In a sign that this battered nation is slowly beginning its long road back from the quake’s devastation, factories at the Sonapi Industrial Park have reopened for business.
BY JIM WYSS AND JACQUELINE CHARLES
PORT-AU-PRINCE — Of all the places in Haiti in which to have the world cave in around you, perhaps none was safer than the Sonapi Industrial Park.
When the Jan. 12 earthquake leveled much of the city, it killed more than 100,000 people, but not a single person working in the 158-acre industrial park died that day, although many lost family members.
Now Sonapi may deliver another miracle: steady employment.
While much of the city is still reeling from the earthquake that demolished industries, paralyzed the banking sector and snarled shipping, Sonapi — which has 47 factories and 15,000 employees — is quietly coming back to life.
All but one of its factories, known for exporting duty-free garments to the United States, reopened this week, almost half the workers are back on the job and hundreds more gathered outside to clamor for grueling work that pays less than $7 a day.
The reopening of Sonapi, and the banks in Port-au-Prince on Saturday, are signs that this battered nation is ever so slowly beginning the long road back from the devastation the massive quake left behind, officials say.
Richard Coles, who owns a garment factory in the industrial park, said Haiti’s private sector has been wrestling with a dilemma during the past 10 days on whether to open as they were out performing rescues, and providing food and water to earthquake victims. But after 10 days “you could see the people were back to business, they were starting to sell food, whatever they could. We decided last week we had to be a lot more responsible and get back to work.
“It makes sense; long-term humanitarian [aid] doesn’t. It’s only jobs and consumers. That’s what will make the difference,” he said.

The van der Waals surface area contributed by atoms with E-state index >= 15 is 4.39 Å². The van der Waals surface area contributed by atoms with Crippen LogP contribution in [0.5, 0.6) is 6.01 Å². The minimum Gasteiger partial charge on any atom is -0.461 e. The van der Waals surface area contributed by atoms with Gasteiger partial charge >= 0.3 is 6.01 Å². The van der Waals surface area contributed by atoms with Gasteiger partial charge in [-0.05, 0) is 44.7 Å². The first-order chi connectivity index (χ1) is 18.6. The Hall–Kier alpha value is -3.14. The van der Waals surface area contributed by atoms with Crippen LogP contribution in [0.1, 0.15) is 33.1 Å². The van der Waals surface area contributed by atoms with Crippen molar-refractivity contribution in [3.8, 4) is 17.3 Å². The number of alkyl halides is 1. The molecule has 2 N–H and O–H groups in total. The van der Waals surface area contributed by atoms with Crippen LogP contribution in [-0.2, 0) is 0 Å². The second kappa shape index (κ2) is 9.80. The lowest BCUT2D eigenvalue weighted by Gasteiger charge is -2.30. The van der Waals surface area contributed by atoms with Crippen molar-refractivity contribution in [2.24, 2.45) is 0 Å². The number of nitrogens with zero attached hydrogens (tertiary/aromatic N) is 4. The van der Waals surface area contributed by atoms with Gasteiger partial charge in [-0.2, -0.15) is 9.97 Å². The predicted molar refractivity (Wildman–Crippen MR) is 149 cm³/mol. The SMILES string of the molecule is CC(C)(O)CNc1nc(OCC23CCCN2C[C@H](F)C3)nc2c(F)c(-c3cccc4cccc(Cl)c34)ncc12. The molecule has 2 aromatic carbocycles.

“While the international community and the government are really fighting to help people to get food, we definitely need to play our part.”
Georges Sassine, president of the Manufacturers Association in Haiti, said the sector employed a total of 28,000 workers — not just in the Sonapi complex. He said it was critical to call employees back to work.
“The goal is to bring people back to their normal lives as quickly as possibly, and getting their jobs back is part of it,” said Sassine, who is also responsible for implementing the U.S. Congress-approved duty-free HOPE legislation benefiting the garment industry.
Reviled by some as a sweatshop for international companies, the industrial park is likely to be key to Haiti’s recovery. Before the earthquake flattened the nation’s already battered economy, garments represented about 91 percent of all of Haiti’s exports to the United States. And almost two-thirds of the nation’s garment industry is concentrated inside the compound.
One of those factories, DKDR-Haiti, churns out 40,000 suit coats and 30,000 pants per month, for companies such as Jos. A. Bank and Lou Levy and Sons. Virtually all of the clothing is exported to the United States, including Miami, said company president DK Lee.
“Fortunately, most of our workers were here at the time of the earthquake,” which hit just before 5 p.m., Lee said. “And this structure is strong.”
Unlike the heavy concrete-and-beam buildings that toppled throughout the capital, most of the factories in the duty-free zone are made of relatively light steel and zinc.
While the buildings escaped serious damage, business did not. As news spread about how the earthquake had destroyed the principal pier in Port-au-Prince, toppling massive gantry cranes into the water, jittery customers moved orders to factories in Central America and elsewhere.
DKDR responded by taking cargo overland to the Dominican Republic for shipment.
“My customers have been very understanding,” said Lee, who moved his enterprise from the Dominican Republic to Haiti after the United States dropped tariffs on Haitian garment exports in 2007. “And they were willing to accept additional freight costs.”
Even so, Lee said he’s hopeful shipping will resume from Port-au-Prince next week.
Although the port has been partially repaired, it is being used exclusively for shipments of humanitarian assistance and aid, as the international community has been struggling to bring enough supplies into the nation.
Lionel Desir, the principal advisor to the free-trade zone’s director, said too much is riding on the enterprise to keep it paralyzed for long. Before the earthquake struck, there were plans in the works to bring in more factories that could boost employment to 25,000 workers.
“We are already the biggest employer in the country,” he said. “It’s important that we expand.”